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Shock Waves can Deform a Material Up to its Atomic Level

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Scientists from Materials Structure Science, Tokyo Institute of Technology have captured the deformation effect of shock waves on the material when they used x-rays diffraction. The effect shows how shock waves deform material at the atomic level. Creativity and manipulation in the structure of a material to know about their properties was the foundation of the research. The interaction between the materials takes place with the exchange of forces. So now it would be easy to predict any material’s ability to withstand force and how it would impact the central body of the structure.

The deformation force caused by the rays on the material was actually a shock wave that had displaced the atoms of the material. If the external force is not too great, then the internal force occurred due to atoms can block the external force to retain the natural state of the material or structure. In the case the external force is beyond the limit, force may result in permanent damage and deformation on the material or structure, and then structural failure analysis experts would be needed to make a report on the material being deformed.

The x-ray diffraction came to the rescue at the unit cells of the material. The unit cell is the smallest repeating three-dimensional atomic structure that reflects the symmetry of the crystal. By studying the displacement developed due to crystal deformation, the material was observed. When x-rays were directed towards the atom, it gets absorbed and they re-emit again in the form of shock way by the atom present in the crystal.

Michelle has been a part of the journey ever since Bigtime Daily started. As a strong learner and passionate writer, she contributes her editing skills for the news agency. She also jots down intellectual pieces from categories such as science and health.

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Science

30 Life Science Firms Attended Medilink EM innovation Event

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Over 200 representatives from 30 science multinational firms came together to celebrate the Medilink East Midlands (EM) Innovation Day. Medilink East Midlands is a business support organization which supports companies looking to operate or move into the life science sector in the East Midlands. It also provides membership to eligible companies in its area. Four members of Medilink EM were also present on the innovation day.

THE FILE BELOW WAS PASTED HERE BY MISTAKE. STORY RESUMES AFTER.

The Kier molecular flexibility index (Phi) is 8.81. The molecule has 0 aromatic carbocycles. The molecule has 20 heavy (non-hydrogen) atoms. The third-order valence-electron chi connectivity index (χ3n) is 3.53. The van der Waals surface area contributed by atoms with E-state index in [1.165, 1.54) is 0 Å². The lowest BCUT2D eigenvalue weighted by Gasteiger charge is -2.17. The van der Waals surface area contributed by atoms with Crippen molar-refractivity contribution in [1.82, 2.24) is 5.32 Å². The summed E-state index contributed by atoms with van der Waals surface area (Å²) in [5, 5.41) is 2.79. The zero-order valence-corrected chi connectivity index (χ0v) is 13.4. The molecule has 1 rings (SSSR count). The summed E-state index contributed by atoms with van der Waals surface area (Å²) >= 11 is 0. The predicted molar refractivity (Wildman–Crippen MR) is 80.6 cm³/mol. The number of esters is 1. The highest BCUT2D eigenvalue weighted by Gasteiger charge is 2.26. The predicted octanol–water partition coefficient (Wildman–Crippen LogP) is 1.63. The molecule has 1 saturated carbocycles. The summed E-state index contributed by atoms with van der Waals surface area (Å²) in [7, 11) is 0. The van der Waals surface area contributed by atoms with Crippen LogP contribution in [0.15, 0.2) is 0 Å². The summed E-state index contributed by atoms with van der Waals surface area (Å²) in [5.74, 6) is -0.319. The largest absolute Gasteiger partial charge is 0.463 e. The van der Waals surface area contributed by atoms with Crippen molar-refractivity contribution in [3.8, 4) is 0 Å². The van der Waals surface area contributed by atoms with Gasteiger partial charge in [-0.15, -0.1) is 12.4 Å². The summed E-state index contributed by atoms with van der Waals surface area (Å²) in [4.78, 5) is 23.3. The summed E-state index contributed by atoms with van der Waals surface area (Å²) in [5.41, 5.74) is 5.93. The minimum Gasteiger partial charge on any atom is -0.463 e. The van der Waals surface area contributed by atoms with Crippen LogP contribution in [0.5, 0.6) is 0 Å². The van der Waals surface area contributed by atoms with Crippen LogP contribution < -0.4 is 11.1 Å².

There were many guest speakers present in this years’ innovation day. Sue Nelson, one of the speakers, is an award-winning science journalist and a former science and environment correspondent for BBC TV news. She writes publications and is the author for Wally Funk’s Race for Space. Professor Chas Bountra was also present in the event as a guest speaker. He is Pro-Vice-Chancellor for innovation at the University of Oxford, Professor of Translational Medicine in the Nuffield Department of Clinical Medicine, and Chief Scientific Officer for the Structural Genomics Consortium.

There were more than twelve guest speakers present in the event. All of them covered a wide variety of science topics in their speeches. The event was a good opportunity for Innovation day delegates to meet more than 30 life science companies, which were exhibiting at the event. Similar to this is another company that offers networking events in Toronto with startuphere, providing an evening of great conversation, lots of networking and new opportunities.

Medilink EM CEO Darren Clark launched the Medilink EM annual report for 2018/19 and delegates were invited to attend the Medilink EM summer networking that took place after the event in the evening. As part of this, a talk was held about the Growing Rehabilitation Industries Project between the Universities of Loughborough, Leicester and Nottingham Trent. Medilink EM is supporting this project as a key partner.

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